Communication after the sale is essential, but most online marketers screw it up badly. A common mistake is a satisfaction survey that arrives within minutes or hours of the order — long before the item is received. The worst are those “rate my experience” boxes that pop up before you complete the purchase! Nothing says “we’re incompetent and really don’t care what you might tell us anyway” more than messing up that timing. The corollary to this common mistake is a follow up sales pitch for another item that arrives before the current order is received. Both types of messages are about the seller’s wants and needs, not the customer’s. Good online retailers need to find ways to turn that dynamic around to put the shopper’s total experience first. Programmed auto-response technology can be a boon in this regard, but only if used in a thoughtful manner. “Thanks for your order! What do you want to do next?” is a possible way to open the dialog with first time customers. The message should be triggered just after delivery or pickup is confirmed. Options might include, “Help me use this product.” “Tell us something you want us to know.” “Correct a… Read more »
Matt Talbot
BrainTrust

I agree with Shep. I do see a greater opportunity to engage and upsell online post-purchase customers, but not necessarily by throwing products at them. The most important component of this equation is customer loyalty and happiness. By giving them relevant updates through the product journey — purchase, shipment and delivery notifications — a customer could feel more inclined to write a positive review or purchase from the same store again. After a few weeks a vendor could solicit a review and recommend items that others have purchased, and because there had been so many emails prior to this one, a customer may go back and online shop again.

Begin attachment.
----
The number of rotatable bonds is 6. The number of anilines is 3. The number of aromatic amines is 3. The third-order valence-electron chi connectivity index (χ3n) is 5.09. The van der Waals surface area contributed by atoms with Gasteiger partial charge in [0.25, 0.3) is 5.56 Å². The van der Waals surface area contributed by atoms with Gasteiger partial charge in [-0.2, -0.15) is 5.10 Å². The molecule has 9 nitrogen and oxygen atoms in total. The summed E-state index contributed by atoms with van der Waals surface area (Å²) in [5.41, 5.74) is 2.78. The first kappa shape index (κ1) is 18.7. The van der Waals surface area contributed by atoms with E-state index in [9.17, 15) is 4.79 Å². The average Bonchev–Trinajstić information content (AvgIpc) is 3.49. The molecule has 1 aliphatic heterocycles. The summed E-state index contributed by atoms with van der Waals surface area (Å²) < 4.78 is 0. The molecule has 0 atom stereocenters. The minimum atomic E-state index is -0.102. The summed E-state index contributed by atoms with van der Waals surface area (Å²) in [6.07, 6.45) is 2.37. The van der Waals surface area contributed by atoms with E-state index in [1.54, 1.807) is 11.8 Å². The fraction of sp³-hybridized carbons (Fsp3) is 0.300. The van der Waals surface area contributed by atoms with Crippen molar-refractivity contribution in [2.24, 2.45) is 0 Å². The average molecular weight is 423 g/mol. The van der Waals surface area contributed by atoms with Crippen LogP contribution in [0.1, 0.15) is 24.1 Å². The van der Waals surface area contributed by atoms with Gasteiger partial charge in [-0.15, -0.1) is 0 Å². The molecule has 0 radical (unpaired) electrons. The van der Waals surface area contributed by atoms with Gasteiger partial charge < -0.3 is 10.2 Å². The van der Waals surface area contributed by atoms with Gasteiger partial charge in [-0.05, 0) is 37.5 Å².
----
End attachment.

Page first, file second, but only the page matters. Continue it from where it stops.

Missed opportunities would be not building rapport throughout out the post-purchase cycle. If not frequently contacted it become easier for the consumer to forget about the brand and their purchase experience altogether.

Vahe Katros
Guest
8 months 14 days ago

Congratulations to Narvar, they have correctly connected the dots between technology, the consumer and retail by packaging a series of events that occur in a well defined segment of the journey: post sales. Perhaps they’ll even spawn a new category of systems, namely: the post sales system (and why not, since the web is making POS an anachronism).

This model can be applied to other portions of the consumer journey and represents a clue as to how to attack the problem of the omnichannel experience. This approach is a breakthrough but will probably be disregarded as obvious — that’s what Narvar is hoping for no-doubt.

Kenneth Leung
BrainTrust

Post purchase review requests are good but for the customers, the best value is information about the product they purchased, i.e. how to use it properly, increase usage rate and maximize benefits from the purchase. Immediate cross-sell and upselling from my point of view is counterproductive since the customer hasn’t derived value yet. Make sure the customer is happy and engaged with the purchase, then you can ask for a recommendation in social media for it.

Adrien Nussenbaum
Guest
Adrien Nussenbaum
8 months 9 days ago

The online shopping world is changing fast: estimates are that 39% of online commerce will be transacted via online marketplaces (where 3rd party sellers offer goods on a retailer’s site) by 2020 (source: Ecommerce News). In that context of disintermediated commerce, it becomes even more important for retailers to be in control of the customer experience throughout the full lifecycle from pre- to post-purchase.

From a post-purchase perspective, retailers operating their own marketplace need to be able to engage with customers to make sure they are happy first and foremost, to upsell them and to turn them into repeat customers. They must have a platform to monitor and ensure seller quality and to enable smooth communications amongst all parties (operator, seller, and customer). If customers are happy, they will be loyal and buy more. And with a marketplace, it is possible to get to the long tail without having to carry that inventory

A marketplace could be looked at as a way to have more post-purchase engagements with customers, as they are buying more products from the site.

wpDiscuz
Braintrust
"This biggest missed opportunity is the 'e-nurturing' of all customers post-sale. Questions like, 'Was the customer satisfied?', 'If not, why not?'"
"A common mistake is a satisfaction survey that arrives within minutes or hours of the order — long before the item is received."
"I believe consumers will welcome more post-purchase follow up, as long as the communications sent meet one of 3 requirements..."